Here is an example in which the Leafs sign a forward and trade for a goalie:

This team has no remaining cap space. However, you could perhaps sign one of Schwartz or Saad for a little bit less, and replace one of Mikheyev, Dermott, or Engvall with someone who makes closer to the league minimum.

However, there is really not much wiggle room here. As a result, my preference is likely to sign someone like Mrazek, assuming he comes in around the $3 million range, and use my trade assets on acquiring a forward (with retention) rather than a goalie.

Of course, it all comes down to asking prices and value for the cap dollar.

Final Thoughts

The Leafs will likely solve their team needs through a combination of free agency and trade. Limiting themselves to the free-agent route will leave them with a mediocre roster, at least compared to what they could have by using the trade route. Limiting themselves to the trade route will cost them a considerable amount in terms of futures and would essentially put them “all-in” on this season. A balance of the two is likely necessary.

If the prices are reasonable, they could limit themselves to the free agent market and use any futures that they would have given up through trade to use at the trade deadline. However, there isn’t exactly a wealth of top-six wingers who are available for a reasonable price. There isn’t a wealth of “1B” goalie options on the free-agent market, either. Free agency usually costs you — either in terms of cap hit or term — and overpaying isn’t always ideal.

I wrote about the available goalie options on the free-agent market here and the trade options here. My guess is that their primary free-agent target is Petr Mrazek, who they will sign if the price is reasonable. Linus Ullmark will probably price himself out of Toronto, Antti Raanta is probably too injury-prone, and bringing Jonathan Bernier back seems a bit unlikely (although I won’t rule it out).

Laurent Brossoit is possible if the Leafs really like him, but he’s quite unproven. I don’t think Reimer is good enough to be counted on as a 1B — unless he’s really cheap — and I expect that the Leafs are looking for someone younger (and coming off a better season) than Jaroslav Halak. I wouldn’t bet on Braden Holtby or Martin Jones after their most recent seasons (I’d sooner sign Andersen before either of them).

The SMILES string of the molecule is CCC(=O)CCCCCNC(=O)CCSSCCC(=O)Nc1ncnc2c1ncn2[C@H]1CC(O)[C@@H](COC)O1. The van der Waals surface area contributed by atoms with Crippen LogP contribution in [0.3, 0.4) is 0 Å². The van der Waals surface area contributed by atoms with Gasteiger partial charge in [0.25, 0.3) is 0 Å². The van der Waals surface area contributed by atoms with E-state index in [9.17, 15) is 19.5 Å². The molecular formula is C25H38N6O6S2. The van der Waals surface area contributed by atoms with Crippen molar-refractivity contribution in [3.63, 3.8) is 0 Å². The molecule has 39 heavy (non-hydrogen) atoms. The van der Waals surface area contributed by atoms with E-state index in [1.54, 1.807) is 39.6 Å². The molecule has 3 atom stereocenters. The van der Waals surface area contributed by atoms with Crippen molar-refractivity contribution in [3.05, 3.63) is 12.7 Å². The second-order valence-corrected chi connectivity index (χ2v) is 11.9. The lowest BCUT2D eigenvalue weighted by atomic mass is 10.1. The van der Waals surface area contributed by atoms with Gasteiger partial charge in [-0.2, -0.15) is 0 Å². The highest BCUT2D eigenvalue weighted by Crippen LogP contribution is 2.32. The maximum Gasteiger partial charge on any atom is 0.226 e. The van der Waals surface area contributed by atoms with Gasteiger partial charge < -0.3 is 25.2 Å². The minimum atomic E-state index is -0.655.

On the trade route, the most likely option is Darcy Kuemper, especially since Arizona could retain salary. Elvis Merzlikins is also possible, although I’m not sure that I see Columbus trading him at this point. I expect players like Tristan Jarry and Alexandar Georgiev to be more of a backup plan than a primary target.

At this point, my first guess is Mrazek and my second guess is Kuemper. I do expect that the Leafs inquired about the cost of Marc-Andre Fleury with a team like Arizona retaining 50% of his cap hit, but the price was probably too high given the retention.

On the free-agent forward route, there aren’t many quality options available. I wrote about who could replace Hyman here. Landeskog is likely out of their price range. Blake Coleman is going to sign for six years. I think Jaden Schwartz and Brandon Saad are good fits, but Schwartz appears destined to sign in Seattle, and who knows if Saad wants to come to Canada (you have to wonder the same about Kyle Palmieri)? Ultimately, I’m interested in all of Schwartz, Saad, and Palmieri, but it all comes down to price.

I’d sign Nick Foligno if he’s cheap enough, but I’ll be a bit disappointed if he’s the best forward that they acquire and I don’t see him as an adequate Hyman replacement. I like Mikael Granlund, but I think Nashville does as well, and he’s a considerable downgrade on Hyman. I don’t think Mike Hoffman is a fit at all — they need someone who is better at 5-on-5. If the Leafs sign Tomas Tatar, they would probably want to trade for someone like Eric Robinson who can add more of a size element.

Ultimately, I’m a big fan of Nino Niederreiter and James van Riemsdyk. Both Carolina and Philadelphia would probably be happy to get out of those deals, as neither player was protected (or taken) in the expansion draft. The Leafs would be paying a team like Arizona or Seattle to retain salary and facilitate the deal, but it might be worth it if it allows the team to make a few upgrades elsewhere.

I’d consider trading for Reilly Smith or Jason Zucker with retention as well, although I’d like the Leafs to aim a little bit higher. I don’t think Vladimir Tarasenko or Phil Kessel are great fits, but I’d at least consider Tarasenko. I’d call about players like Travis Konecny, Tyler Bertuzzi, and Warren Foegele as well, but I think that type of deal is less likely.

Once the Leafs have filled their two primary needs, they can see how much cap space is left to round out their roster. Perhaps they look at a bottom-six winger like Brock McGinn or Nick Ritchie. However, unless these players are signing for $1 million or so, I expect these deals to happen after the main work is done. The Leafs have to ensure that they can fill their primary needs first and they need to be 100% confident that they’ll have the cap space to do so.

If nothing else, it should be fun to see what this team does in the next few days. Enjoy the free agent frenzy! My guess is that the Leafs sign Mrazek and acquire a top-six forward through trade.